TRANSPORT, care and youth services are under threat as part of council cost-cutting of £53 million.

West Sussex County Council is looking to make the budget cuts over the next four years.

It follows the announcement of £140 million of cuts in 2013 and £79 million in 2010 at the local authority.

This year the council has £536 million to spend on services but this is estimated to fall to £483 million by 2018 to 2019.

Cutbacks in government grants mean the council will have a funding gap of £124 million in that period. To balance the books councillor Michael Brown, cabinet member for finance, said the council would again choose “radical efficiency measures and productivity improvement” over tax increases and service cuts in a meeting on Friday.

He said funding would eventually disappear completely, making matters “incredibly difficult.”

There were £50.4 million in grants available this year, but this would reduce to £21 million next year, he said.

Councillor James Walsh, for Littlehampton East, said: “Youth services, bus services, services for elderly people and social care have all been cut and are likely to be cut further. Please can we have less of this nonsense that there haven’t been cuts.”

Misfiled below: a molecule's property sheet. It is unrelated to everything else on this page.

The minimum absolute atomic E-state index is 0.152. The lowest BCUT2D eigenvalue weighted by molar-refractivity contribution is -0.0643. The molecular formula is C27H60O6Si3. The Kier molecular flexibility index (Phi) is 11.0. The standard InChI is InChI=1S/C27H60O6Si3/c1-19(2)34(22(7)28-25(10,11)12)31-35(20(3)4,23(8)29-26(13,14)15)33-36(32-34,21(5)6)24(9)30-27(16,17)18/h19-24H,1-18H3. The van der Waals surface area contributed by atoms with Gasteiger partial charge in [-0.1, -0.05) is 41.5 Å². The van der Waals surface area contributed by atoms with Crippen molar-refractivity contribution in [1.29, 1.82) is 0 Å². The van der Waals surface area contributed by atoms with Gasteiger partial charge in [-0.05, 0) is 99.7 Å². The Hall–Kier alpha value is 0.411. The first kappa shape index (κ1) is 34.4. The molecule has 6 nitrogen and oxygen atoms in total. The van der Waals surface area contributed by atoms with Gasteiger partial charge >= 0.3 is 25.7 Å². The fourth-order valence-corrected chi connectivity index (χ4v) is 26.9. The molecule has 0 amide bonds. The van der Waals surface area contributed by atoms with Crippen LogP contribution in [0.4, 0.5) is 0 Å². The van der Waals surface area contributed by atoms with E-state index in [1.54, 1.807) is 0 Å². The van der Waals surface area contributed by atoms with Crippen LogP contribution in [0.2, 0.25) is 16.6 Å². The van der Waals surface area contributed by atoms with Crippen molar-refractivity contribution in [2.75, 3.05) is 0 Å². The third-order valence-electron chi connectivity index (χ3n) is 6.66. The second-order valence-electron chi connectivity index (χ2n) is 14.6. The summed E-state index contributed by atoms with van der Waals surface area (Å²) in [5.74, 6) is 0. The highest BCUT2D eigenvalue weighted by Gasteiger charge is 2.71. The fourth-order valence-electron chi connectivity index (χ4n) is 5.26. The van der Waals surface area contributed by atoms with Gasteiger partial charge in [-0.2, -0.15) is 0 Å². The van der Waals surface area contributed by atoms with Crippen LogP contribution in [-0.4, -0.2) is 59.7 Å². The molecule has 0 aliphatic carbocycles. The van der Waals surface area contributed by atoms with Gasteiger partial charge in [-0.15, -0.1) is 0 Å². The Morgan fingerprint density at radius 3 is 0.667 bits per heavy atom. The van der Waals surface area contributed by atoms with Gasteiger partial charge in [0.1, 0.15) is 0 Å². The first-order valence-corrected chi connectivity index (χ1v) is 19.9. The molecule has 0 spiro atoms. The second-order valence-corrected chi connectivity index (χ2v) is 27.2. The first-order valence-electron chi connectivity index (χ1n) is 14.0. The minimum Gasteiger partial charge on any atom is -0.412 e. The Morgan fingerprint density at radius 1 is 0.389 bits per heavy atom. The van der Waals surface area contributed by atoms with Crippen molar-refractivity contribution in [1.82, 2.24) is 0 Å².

Children services face a reduced budget of £5.2 million between 2015 and 2017, £5.1 million for health and adult social care, and £7.9 million for residents’ services and £2.3 million for highways and transport, the report said. The budget will be finalised at a meeting in February.

Councillor Peter Lamb, for Northgate and Three Bridges, said the plan was “cleverly written”, adding: “I agree there is more ground to be made up but things are going to get a whole lot worse for people on the front line.”

Councilllor Richard Burrett, for Pound Hill and Worth, branded the budgeting an “achievement” and said: “The opposition parties and the press say cuts but they are service improvements and savings. I really challenge anyone to say we are cutting frontline services.”

Louise Goldsmith, leader of the council, said: “It is a very tight financial landscape that we live in and will be for some time yet. But despite the money doom and gloom we still need to provide our services. We are living in challenging times and we have to respond.”

Last week £90 million of planned cutbacks were announced at East Sussex County Council.